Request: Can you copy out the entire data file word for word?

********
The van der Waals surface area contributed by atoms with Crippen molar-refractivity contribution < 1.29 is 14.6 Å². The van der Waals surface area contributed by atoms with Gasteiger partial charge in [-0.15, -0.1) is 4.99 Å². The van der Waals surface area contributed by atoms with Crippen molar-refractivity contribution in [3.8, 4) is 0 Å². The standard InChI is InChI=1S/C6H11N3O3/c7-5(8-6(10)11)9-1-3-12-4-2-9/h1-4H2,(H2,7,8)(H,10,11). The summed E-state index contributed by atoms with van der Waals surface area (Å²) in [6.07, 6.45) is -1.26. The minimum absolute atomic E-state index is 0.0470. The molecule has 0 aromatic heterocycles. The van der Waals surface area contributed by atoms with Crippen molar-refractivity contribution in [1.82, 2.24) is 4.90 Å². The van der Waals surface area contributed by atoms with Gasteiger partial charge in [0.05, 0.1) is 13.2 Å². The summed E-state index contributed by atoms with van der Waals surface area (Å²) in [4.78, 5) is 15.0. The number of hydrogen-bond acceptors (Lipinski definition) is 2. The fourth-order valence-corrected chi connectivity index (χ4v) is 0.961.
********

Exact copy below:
The van der Waals surface area contributed by atoms with Crippen molar-refractivity contribution < 1.29 is 14.6 Å². The van der Waals surface area contributed by atoms with Gasteiger partial charge in [-0.15, -0.1) is 4.99 Å². The van der Waals surface area contributed by atoms with Crippen molar-refractivity contribution in [3.8, 4) is 0 Å². The standard InChI is InChI=1S/C6H11N3O3/c7-5(8-6(10)11)9-1-3-12-4-2-9/h1-4H2,(H2,7,8)(H,10,11). The summed E-state index contributed by atoms with van der Waals surface area (Å²) in [6.07, 6.45) is -1.26. The minimum absolute atomic E-state index is 0.0470. The molecule has 0 aromatic heterocycles. The van der Waals surface area contributed by atoms with Crippen molar-refractivity contribution in [1.82, 2.24) is 4.90 Å². The van der Waals surface area contributed by atoms with Gasteiger partial charge in [0.05, 0.1) is 13.2 Å². The summed E-state index contributed by atoms with van der Waals surface area (Å²) in [4.78, 5) is 15.0. The number of hydrogen-bond acceptors (Lipinski definition) is 2. The fourth-order valence-corrected chi connectivity index (χ4v) is 0.961.